The second big thing was to check on visas for Syria. Something which we had already knew that it would be a bit problematic, as our information stated that Syrian visas would only be granted in the home country. This was quickly confirmed by a visit to the Syrian embassy. The first statement was that it is not possible. Never a good beginning, not even when you know that this is almost a defense mechanism by many officials. Nevertheless we persisted, and were told that it might be possible if we get a letter from our embassy. This is a "normal" procedure for many embassies when confronted by requests by non-residents. So off to the wizard as it were. The Swiss embassy was very friendly and helpful. Cecilia had previously e-mailed them with our information, explaining our requirements. The lady there called the Syrian embassy and cleared up the issue with them. Unfortunately the news was not good. The Syrians would not be satisfied with a "recommendation letter", which is a fairly simple document, stating that we are indeed Swiss citizens and request a visa, signed by the Swiss officials. What the Syrians in this case wanted was a "Verbal Note", which is a diplomatic document issued to diplomats when traveling, and not meant for private persons. Which meant that the Swiss embassy couldn't give it to us. End of the line. We decided to continue on and try to get the visa in Tripoli, which is the next place it would be possible.
With these things out of the way, I got my bike fixed, which turned out to provide one of the more surprising happenings on our trip so far. I had disassembled the part which was broken and headed for Hammam Lif where there was a whole row of mechanics. I stopped at the first place where I saw someone welding. Using sign language as the person didn't speak any English or French and I, no Arabic of note, managed to explain what the problem was and what I needed. This was fairly simple as the bracket was broken and I just had to point to it. Who says this has to be complicated! Anyway, he took the part, welded it, cooled it and returned it to me in 10 minutes, I then wanted to pay, but the gentleman didn't want any money. He absolutely refused to accept any. That is un-usual, but ok, I accepted, said my thanks (in Arabic) and went on my way. I did explain to him, that I had some more work for him and would return the next day with the parts. The work I needed done was just some small welding stuff, one of the bracket of the crash guard was cracking, and I wanted to extend the side stand on my bike, no big deal.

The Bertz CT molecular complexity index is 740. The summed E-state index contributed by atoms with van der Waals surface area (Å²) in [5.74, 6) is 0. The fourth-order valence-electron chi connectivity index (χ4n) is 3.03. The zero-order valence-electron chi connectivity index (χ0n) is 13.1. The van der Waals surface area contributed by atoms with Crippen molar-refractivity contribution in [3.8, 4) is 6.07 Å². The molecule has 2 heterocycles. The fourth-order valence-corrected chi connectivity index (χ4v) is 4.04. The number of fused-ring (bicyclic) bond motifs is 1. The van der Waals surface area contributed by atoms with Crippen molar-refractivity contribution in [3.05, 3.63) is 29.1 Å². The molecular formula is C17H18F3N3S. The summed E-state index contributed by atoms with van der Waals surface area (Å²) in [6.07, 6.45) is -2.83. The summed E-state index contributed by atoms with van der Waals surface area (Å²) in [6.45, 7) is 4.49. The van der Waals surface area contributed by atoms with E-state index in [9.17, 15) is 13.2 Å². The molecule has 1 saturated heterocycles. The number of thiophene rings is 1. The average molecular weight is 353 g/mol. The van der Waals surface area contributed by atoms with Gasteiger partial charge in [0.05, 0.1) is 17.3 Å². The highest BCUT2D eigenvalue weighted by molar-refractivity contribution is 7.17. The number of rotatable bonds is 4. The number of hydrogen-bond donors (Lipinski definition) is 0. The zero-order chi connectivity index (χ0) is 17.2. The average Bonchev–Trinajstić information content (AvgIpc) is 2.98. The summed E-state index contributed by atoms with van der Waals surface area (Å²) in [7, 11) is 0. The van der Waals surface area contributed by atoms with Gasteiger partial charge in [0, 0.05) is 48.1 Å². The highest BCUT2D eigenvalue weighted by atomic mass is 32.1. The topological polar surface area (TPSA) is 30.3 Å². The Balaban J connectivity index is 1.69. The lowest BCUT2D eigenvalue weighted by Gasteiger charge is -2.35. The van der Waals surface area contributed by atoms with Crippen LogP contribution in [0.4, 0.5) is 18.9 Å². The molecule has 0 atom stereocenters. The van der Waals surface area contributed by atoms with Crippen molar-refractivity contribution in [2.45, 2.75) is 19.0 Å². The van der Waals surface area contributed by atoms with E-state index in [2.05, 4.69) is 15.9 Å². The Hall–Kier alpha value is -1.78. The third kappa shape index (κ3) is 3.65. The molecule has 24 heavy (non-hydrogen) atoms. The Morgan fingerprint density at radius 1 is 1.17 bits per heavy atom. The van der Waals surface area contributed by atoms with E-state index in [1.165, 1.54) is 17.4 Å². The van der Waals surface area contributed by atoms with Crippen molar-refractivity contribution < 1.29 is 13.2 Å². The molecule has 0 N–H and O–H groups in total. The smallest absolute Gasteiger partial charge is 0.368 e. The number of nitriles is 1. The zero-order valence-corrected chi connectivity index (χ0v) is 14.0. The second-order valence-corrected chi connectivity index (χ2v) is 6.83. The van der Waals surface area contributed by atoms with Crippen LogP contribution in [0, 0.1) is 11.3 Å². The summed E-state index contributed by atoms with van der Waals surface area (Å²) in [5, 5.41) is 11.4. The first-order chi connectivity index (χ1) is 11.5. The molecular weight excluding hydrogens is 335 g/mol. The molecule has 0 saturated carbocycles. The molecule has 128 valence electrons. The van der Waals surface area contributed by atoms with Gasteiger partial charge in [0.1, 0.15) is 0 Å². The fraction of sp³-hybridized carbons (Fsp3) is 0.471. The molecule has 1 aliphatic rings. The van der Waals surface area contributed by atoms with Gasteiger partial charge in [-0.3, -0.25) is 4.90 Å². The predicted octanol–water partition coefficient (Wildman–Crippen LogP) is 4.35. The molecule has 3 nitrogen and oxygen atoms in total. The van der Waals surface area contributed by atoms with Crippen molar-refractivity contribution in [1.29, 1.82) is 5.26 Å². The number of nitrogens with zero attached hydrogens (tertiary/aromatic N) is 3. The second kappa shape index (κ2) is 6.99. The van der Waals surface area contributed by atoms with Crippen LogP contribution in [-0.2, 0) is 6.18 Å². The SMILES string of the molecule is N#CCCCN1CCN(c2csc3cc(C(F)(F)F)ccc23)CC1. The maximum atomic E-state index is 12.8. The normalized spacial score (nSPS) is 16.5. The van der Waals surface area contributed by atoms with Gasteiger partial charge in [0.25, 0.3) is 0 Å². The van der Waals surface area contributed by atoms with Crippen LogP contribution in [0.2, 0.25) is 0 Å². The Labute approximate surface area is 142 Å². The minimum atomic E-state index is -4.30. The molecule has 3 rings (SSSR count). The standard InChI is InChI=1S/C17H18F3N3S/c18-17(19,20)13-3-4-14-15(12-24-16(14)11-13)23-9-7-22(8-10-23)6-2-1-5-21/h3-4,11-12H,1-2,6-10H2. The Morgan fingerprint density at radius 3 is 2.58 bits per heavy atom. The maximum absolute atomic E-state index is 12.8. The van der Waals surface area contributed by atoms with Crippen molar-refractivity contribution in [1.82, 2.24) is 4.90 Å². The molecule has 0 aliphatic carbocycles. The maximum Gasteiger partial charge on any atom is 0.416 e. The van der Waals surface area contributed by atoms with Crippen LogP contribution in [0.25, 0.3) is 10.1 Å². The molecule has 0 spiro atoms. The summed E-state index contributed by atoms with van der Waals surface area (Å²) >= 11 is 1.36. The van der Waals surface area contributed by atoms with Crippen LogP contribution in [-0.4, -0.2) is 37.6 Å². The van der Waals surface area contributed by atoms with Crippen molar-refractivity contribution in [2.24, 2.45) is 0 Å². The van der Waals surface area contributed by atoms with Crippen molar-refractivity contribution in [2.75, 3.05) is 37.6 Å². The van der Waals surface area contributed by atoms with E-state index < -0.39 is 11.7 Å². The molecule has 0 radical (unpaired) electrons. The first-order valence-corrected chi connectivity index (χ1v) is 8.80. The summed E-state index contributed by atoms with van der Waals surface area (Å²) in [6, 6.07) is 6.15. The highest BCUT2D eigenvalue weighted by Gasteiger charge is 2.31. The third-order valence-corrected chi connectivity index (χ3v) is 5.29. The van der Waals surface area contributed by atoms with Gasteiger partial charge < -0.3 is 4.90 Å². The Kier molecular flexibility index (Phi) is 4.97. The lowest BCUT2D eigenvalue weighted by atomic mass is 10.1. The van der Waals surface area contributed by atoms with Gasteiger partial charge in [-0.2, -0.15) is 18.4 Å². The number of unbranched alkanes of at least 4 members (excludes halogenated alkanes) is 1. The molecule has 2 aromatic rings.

While I was having fun fixing the bike and talking to the welder, Cecilia was off exploring on her own. It is apparently not very common here for women to travel alone with a motorcycle. As she was pulling into a parking lot in Hammamet she was asked: 'Where is the rest of your tour group?' Trying to explain that she was alone without a group drew some really incredible stares and head shaking!
While in the camping here, we also updated the web pages and got everything up on the net (the last data over Morocco). So we were pretty busy. Nevertheless we did take the time to have a look at Carthage. Carthage is basically a upscale neighborhood of Tunis, where a lot of the wealthy live, surrounded by Roman and Punic ruins everywhere. The thing I enjoyed most, was the Punic port which is basically and island surrounded by a "moat" which has a tiny entrance in a larger bay. It was a lot of fun to imagine that a couple of hundred boats had room here. Further on we spent an afternoon wandering around Sidi Bou Said, which is billed as an Andalucian village in Africa. Well, we found it to be a tourist trap and hardly worth the effort, but then we are pretty hard to please. There are some fantastic views over the bay and also over Tunis and Carthage. Plenty of expensive coffee shops and souvenirs to please even the most difficult tourist. Been there, done that. P.S. the president and his family lives around here, so it is difficult to find parking anywhere, with all the security people running around.
View from Sidi Bou Said over Carthage and Tunis (on the second photo). The punician harbor is to the left in the bay. (in the first photo)